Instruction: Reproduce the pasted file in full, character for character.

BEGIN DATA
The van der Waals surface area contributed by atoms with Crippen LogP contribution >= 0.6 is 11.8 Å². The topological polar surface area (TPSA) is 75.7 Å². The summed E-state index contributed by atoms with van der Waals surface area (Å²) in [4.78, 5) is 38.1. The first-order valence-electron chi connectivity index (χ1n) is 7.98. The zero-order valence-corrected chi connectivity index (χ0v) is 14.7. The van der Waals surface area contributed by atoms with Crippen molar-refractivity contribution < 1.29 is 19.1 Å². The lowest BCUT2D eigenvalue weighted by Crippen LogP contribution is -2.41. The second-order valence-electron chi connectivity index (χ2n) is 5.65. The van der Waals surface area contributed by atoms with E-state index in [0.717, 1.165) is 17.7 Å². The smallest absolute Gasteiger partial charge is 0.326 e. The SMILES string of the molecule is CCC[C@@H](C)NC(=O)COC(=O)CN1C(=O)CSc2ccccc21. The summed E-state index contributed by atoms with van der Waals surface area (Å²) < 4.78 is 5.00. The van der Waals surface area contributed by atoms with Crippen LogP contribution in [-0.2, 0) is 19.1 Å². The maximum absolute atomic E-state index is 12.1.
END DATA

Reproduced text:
The van der Waals surface area contributed by atoms with Crippen LogP contribution >= 0.6 is 11.8 Å². The topological polar surface area (TPSA) is 75.7 Å². The summed E-state index contributed by atoms with van der Waals surface area (Å²) in [4.78, 5) is 38.1. The first-order valence-electron chi connectivity index (χ1n) is 7.98. The zero-order valence-corrected chi connectivity index (χ0v) is 14.7. The van der Waals surface area contributed by atoms with Crippen molar-refractivity contribution < 1.29 is 19.1 Å². The lowest BCUT2D eigenvalue weighted by Crippen LogP contribution is -2.41. The second-order valence-electron chi connectivity index (χ2n) is 5.65. The van der Waals surface area contributed by atoms with E-state index in [0.717, 1.165) is 17.7 Å². The smallest absolute Gasteiger partial charge is 0.326 e. The SMILES string of the molecule is CCC[C@@H](C)NC(=O)COC(=O)CN1C(=O)CSc2ccccc21. The summed E-state index contributed by atoms with van der Waals surface area (Å²) < 4.78 is 5.00. The van der Waals surface area contributed by atoms with Crippen LogP contribution in [-0.2, 0) is 19.1 Å². The maximum absolute atomic E-state index is 12.1.